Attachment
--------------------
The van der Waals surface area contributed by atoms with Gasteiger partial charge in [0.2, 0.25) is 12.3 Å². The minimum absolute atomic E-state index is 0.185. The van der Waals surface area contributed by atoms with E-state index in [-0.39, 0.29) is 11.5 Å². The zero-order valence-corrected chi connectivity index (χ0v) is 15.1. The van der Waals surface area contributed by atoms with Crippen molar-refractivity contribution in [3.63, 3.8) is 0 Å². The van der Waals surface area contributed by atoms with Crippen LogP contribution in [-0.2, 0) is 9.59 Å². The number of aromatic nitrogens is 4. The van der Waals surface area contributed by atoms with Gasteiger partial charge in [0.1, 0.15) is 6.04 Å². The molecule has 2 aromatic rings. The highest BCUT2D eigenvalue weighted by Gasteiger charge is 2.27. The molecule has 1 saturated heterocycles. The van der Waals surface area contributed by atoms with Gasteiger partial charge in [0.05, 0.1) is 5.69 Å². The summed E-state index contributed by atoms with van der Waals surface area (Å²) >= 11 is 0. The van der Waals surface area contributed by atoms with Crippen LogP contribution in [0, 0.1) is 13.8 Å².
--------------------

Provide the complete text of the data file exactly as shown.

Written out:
The van der Waals surface area contributed by atoms with Gasteiger partial charge in [0.2, 0.25) is 12.3 Å². The minimum absolute atomic E-state index is 0.185. The van der Waals surface area contributed by atoms with E-state index in [-0.39, 0.29) is 11.5 Å². The zero-order valence-corrected chi connectivity index (χ0v) is 15.1. The van der Waals surface area contributed by atoms with Crippen molar-refractivity contribution in [3.63, 3.8) is 0 Å². The van der Waals surface area contributed by atoms with Crippen LogP contribution in [-0.2, 0) is 9.59 Å². The number of aromatic nitrogens is 4. The van der Waals surface area contributed by atoms with Gasteiger partial charge in [0.1, 0.15) is 6.04 Å². The molecule has 2 aromatic rings. The highest BCUT2D eigenvalue weighted by Gasteiger charge is 2.27. The molecule has 1 saturated heterocycles. The van der Waals surface area contributed by atoms with Gasteiger partial charge in [0.05, 0.1) is 5.69 Å². The summed E-state index contributed by atoms with van der Waals surface area (Å²) >= 11 is 0. The van der Waals surface area contributed by atoms with Crippen LogP contribution in [0, 0.1) is 13.8 Å².